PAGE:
Thirty-nine years ago this July, Congress passed the Civil Rights Act of 1964,
the first serious legislation of its kind in a century. The '64 measure made
illegal what were then commonly known as "Jim Crow" practices—refusing
to serve people of color in white-owned restaurants, hotels, barber shops, bowling
alleys, and other public facilities. Most Americans greeted passage of the act
joyfully, believing that racism had been abolished in this country. But subtler
forms of it lingered on.
The most unspeakable form of all was in medicine. In 1932 the U.S. Public Health
Service launched a now infamous experiment—the "Tuskegee Study"—in
which reputable medical researchers followed the course of untreated syphilis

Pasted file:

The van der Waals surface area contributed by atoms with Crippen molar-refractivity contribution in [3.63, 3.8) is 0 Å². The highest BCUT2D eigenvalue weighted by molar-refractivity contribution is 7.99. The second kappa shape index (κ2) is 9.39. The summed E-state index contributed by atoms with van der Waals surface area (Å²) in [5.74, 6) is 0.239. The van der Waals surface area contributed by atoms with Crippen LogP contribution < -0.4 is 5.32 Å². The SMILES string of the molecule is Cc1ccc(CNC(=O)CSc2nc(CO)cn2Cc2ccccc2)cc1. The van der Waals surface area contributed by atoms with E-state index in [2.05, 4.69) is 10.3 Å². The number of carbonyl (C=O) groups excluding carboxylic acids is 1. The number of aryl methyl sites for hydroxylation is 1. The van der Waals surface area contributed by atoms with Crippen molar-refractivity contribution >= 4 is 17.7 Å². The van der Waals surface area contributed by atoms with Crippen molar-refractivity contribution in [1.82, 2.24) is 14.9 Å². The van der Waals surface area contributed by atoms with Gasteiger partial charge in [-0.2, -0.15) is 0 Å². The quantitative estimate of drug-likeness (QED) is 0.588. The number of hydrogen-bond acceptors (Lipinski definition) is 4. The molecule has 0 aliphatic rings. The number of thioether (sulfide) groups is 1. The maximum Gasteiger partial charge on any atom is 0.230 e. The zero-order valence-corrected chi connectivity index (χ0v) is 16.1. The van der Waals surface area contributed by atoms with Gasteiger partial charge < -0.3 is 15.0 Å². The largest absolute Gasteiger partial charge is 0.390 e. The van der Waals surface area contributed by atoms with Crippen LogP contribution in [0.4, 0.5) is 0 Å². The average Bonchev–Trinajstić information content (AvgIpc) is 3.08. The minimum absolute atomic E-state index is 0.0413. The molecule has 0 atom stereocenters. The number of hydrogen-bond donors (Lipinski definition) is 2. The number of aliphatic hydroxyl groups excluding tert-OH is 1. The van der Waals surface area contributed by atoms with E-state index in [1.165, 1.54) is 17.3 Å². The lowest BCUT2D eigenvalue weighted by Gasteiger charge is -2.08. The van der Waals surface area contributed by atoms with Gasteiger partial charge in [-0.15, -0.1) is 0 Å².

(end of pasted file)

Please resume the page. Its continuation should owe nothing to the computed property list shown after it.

on 399 black men—without telling the men they had the disease. Not until
1972, when articles about the Tuskegee Study began to turn up in the press,
did the government stop it.
In "Prejudice and the Medical Profession" (p. 12), Fr. Peter A. Clark,
SJ, PhD, mentions the Tuskegee Study as a particularly horrible example of racial
and ethnic discrimination in U.S. health care. But that disgrace (and others
like it) he offers mainly as background for his main contention: that health
care racism—often unrecognized by the very people who practice it and,
therefore, as untreated as the Tuskegee Study's syphilis—persists
"Racism in health care is an issue that should concern everyone in the
field," notes Fr. Clark. "But it should especially concern people
in the Catholic health ministry, because it is directly related to the Ethical
and Religious Directives for Catholic Health Care Services, particularly
to Directives 2, 3, and 23."
Copyright © 2003 by the Catholic Health Association of the United States
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